Like girl, if you know it’s a trap and you don’t know who summoned the portal, DON’T WALK THROUGH THE PORTAL. 🙄
There are just so many instances like this, that I couldn’t help but roll my eyes.
*sigh* I wish it was a better book.
I loved Sorcha when I started the series. She was kind, thoughtful, quick-witted, and fiery. She wanted to help and had a drive to prove women could partake in medicine.
But as soon as she landed on Hy-brasil, all of that fell away.
Yes, she enjoyed being a healer, but she lost her drive. Hell, she even forgot about saving her family while on that damned island!
Then when she was back in the human world, she became bitter and acted like a spoiled child in some regard, going as far as stating she wished Oona was there to wash her in the tub.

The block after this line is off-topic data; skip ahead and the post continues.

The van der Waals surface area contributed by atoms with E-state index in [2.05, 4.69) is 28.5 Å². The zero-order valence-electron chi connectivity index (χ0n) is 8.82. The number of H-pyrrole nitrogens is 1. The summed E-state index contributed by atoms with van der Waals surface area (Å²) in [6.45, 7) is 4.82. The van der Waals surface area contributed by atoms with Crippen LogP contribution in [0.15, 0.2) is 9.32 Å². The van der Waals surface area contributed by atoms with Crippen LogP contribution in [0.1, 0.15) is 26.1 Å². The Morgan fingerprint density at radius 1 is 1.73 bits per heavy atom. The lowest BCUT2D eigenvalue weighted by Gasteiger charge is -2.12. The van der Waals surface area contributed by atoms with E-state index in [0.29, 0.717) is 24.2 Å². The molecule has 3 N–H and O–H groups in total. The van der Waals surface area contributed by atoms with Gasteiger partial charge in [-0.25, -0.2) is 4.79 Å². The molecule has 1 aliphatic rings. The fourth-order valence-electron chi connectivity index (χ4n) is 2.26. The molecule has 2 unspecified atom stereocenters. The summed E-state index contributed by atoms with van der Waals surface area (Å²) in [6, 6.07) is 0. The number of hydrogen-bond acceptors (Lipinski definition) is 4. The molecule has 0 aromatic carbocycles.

This bitterness doesn’t let up throughout the rest of the series. Sorcha is known to be kind, but I fail to see where she is. She’s purposefully stubborn, stupid, and bitter all the way until the end.
This is not what I call positive character development. It’s one that is more fitting of a villain…or a child.
I was rooting for Eamonn, but, boy, do we see a different side of him in Veins of Magic; just a rage-fill idiot.
Eamonn starts off as the angry but gentle giant of a guy. He has some anger issues, which resolve towards the end of Heart of the Fae (I guess). But his anger is still a red flag for me.
Then, as we travel into the second book, Eamonn becomes a pseudo “nice guy.” He’s forcing lesser fae to join his cause against their will (with no consequences from Angus), he’s toxic toward his people and possessive of Sorcha. He even lies to her and it cost people their lives!